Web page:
ON THE IMPORTANCE OF ASSESSMENT ON FLIPPED LEARNING
We have been using a combination of computer systems in Calculus for some years. The system MEGUA on Sagemath for authoring parameterized contents, system SIACUA for helping autonomous learning with the parameterized contents created, with Bayesian feedback and finally PmatE, a computer system used in Portuguese national competitions, for doing the assessment.
Although this combined use of the systems accomplishes one of our goals, to motivate study during the whole semester instead of only before the main tests, it doesn’t seem to be enough to convince students to work before the classes in an inverted learning environment. Students tend to use the systems only before the assessment tests.
In the academic year 2018/2019, we have confirmed this thesis. Although our effort to provide to students the best possible conditions for working before the classes, they correspond to this motivation only it this work is assessed in the beginning of the class. Hence, giving the materials and assuming they work is, at least in our context, an ineffective approach.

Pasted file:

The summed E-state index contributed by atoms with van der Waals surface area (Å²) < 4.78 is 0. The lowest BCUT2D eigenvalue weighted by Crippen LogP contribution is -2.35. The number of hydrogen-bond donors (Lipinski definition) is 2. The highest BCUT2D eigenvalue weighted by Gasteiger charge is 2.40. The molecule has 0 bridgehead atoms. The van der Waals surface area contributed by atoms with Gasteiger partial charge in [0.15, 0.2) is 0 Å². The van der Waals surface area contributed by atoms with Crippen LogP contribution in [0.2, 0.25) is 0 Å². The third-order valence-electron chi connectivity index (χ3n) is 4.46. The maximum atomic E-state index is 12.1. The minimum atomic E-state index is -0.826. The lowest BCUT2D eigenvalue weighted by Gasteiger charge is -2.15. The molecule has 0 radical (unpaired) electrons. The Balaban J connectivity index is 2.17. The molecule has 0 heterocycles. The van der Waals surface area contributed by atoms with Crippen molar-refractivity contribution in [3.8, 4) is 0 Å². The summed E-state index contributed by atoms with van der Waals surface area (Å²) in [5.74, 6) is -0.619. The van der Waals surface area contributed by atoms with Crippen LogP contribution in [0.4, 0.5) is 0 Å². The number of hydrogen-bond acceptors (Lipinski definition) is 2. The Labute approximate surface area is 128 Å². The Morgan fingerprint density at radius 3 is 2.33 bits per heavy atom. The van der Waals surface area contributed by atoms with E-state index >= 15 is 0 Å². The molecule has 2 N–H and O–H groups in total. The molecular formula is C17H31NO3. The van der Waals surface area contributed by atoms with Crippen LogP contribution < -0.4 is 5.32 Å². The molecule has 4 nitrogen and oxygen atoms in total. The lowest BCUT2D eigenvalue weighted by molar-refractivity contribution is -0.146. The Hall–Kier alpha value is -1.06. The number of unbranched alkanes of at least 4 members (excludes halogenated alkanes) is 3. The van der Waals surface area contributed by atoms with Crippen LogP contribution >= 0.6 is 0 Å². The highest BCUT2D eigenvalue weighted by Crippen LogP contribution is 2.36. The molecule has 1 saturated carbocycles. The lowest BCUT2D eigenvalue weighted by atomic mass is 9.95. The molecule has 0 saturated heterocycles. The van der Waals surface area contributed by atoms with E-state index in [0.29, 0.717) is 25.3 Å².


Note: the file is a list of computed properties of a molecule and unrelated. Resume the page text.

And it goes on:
We compare two topics in flipped learning in a course with 99 students of Industrial Management Engineering (IME): a topic where assessment took place in the beginning of the class with another one for which there was no assessment in the beginning of the class.
Moreover, we compare the performance of these students in IME with others of a similar sample, from other engineering courses, on the same topic in flipped learning. The first ones knew they would be evaluated by a mini-test and the later knew that they would not be subject to evaluation.
Our main conclusion is that, at least in our context, it is not safe to assume students work seriously before classes in flipped learning. In the absence of intrinsic motivation, using assessment in the beginning of the class is the best approach to convince students to do the previous work. Also, in some simple topics, providing appropriate learning materials, including short videos, this approach can improve learning outcomes.
The data we use include, computer systems usage data, student’s marks and interviews of IME students with the best final marks in the Calculus course.